These resources have helped this non-plotter plot in a non-defined, unconventional, non-plotting sort of way, and I must give my undying gratitude. I find that the longer I write, the more I write, the more I’m able to understand what people mean when they say craft. I think I had to write a few books without really studying scene arcs and the like before I could truly appreciate craft. It’s also nice to see that I actually do have elements the craft books talk about and that they came naturally. But I think that if you don’t have an actual work on which to use the advice, then reading them isn’t going to be a big help. I think that writing something first and then checking it the various checklists allows you to see your strengths and weaknesses — I’ve always had a problem with plot point sheets that give examples of books other than my own — I need to plug my own stuff in to truly understand it.

Could I say ‘craft’ one more time, you think? Maybe. *g*

So here’s my new process…I started using it about a third of the way through the WIP, and I’m really making headway with it. I see less editing/revision in my future, because even though it has slowed the actual writing down for the time being, I think once I finish with all the stuff I list below, I can fly through the rest of it. Because, really, I’m still not plotting. Also, these seem to work best for me, again, when I already have the start of a book. I’ve got to just run with the characters and the opening scenes I’ve created, and then I go back and fix them accordingly. Maybe it’s reinventing the wheel, but it’s the best way and it works for me.

1. Use PBW’s three questions for characters (I can’t get the individual link, so go under archives for January and scroll down to Saturday, January 15th- Entry Novel I: Imagine) Who are you? What do you want? What’s the worst thing I can do to you? These really help me get a feel for the characters and there motivation. Notice that these questions do not require much plotting — they are your skeleton.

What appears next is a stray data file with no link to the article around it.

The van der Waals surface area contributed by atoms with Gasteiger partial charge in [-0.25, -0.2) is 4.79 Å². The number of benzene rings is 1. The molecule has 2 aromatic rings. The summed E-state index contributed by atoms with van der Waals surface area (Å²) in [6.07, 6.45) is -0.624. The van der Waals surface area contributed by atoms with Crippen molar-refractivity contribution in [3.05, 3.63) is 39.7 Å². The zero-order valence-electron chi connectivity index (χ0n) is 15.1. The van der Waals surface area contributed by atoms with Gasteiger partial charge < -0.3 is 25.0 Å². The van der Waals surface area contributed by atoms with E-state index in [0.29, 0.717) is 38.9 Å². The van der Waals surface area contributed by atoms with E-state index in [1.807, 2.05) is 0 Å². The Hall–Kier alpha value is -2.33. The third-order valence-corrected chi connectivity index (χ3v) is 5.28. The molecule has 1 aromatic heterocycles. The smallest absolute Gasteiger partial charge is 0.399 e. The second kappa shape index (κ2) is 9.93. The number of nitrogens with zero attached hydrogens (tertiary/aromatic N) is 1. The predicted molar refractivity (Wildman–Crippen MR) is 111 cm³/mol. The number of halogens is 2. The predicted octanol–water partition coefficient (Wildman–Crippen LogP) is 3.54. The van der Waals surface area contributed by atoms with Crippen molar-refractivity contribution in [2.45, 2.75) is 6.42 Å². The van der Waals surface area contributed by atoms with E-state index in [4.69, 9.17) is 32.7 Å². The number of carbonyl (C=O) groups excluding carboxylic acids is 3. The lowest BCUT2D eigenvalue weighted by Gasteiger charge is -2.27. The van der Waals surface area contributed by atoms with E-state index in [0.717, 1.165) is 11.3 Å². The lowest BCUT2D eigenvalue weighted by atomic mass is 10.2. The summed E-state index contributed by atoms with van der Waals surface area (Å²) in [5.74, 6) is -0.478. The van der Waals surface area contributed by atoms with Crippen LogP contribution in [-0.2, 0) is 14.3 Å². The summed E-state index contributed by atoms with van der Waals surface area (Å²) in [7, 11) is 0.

2. Then I move into a Plot Paradigm that I got from Patricia Forte — she created it from a screenplay writing book, and it gives a list of 9 plot points to think about and hit (note: also a great revision tool and helpful to run your subplots through these points too.) Here are the points — if you want a more detailed list, give a yell.

1. Opening Scene (sets the mood)
2. Central Question (theme)
3. Who Wants What?
4. First Major Turning Point — Inciting Incident/things spin in a new direction.
5. Symbolic Scene Showing Character Growth: hint of h/h change as a result of change in direction.
6. Midpoint/ Point of No Return
7. Second Major Turning Point — The Black Moment
8. Start of the Finish – Climax
9. The End — who ends up with what or whom?

3. I like lists that detail Campells Hero’s Journey. It’s a simple way to think about your h/h and what they need to go through and accomplish to get to their goals.

4. Alison’s plotting board is awesome for those who like the visual aspect of a scene by scene plot. Also great for revisions and for non-plotters, since you can use it before and after you’ve already written the scene.

5. Beverly Brandt has a great revision workshop here which talks about breaking down your book scene by scene. She’s also created a great simple spreadsheet to track the progress on if you’re not using index card or sticky notes and she’ll email it to you if you ask. Also, she’s got a list of plot points to hit listed at the bottom of the workshop, in a similar vein to the plot paradigm I have listed above.

6. Holly Lisle has a great article on one-pass revisions, complete with some questions that you can use before you write the book or after plus a scene by scene checklists. Since I despise the revising process, doing it only once sounds great to me.

All of these have been great tools for me. I find myself throwing them all together, using pieces of one or the other until I’ve found a method that’s helping me. It’ll be interesting to see how it all works for me when I start the next book from scratch, since I’m currently using these for a WIP that I was about 100 pages into and needed major revising.

Steph T.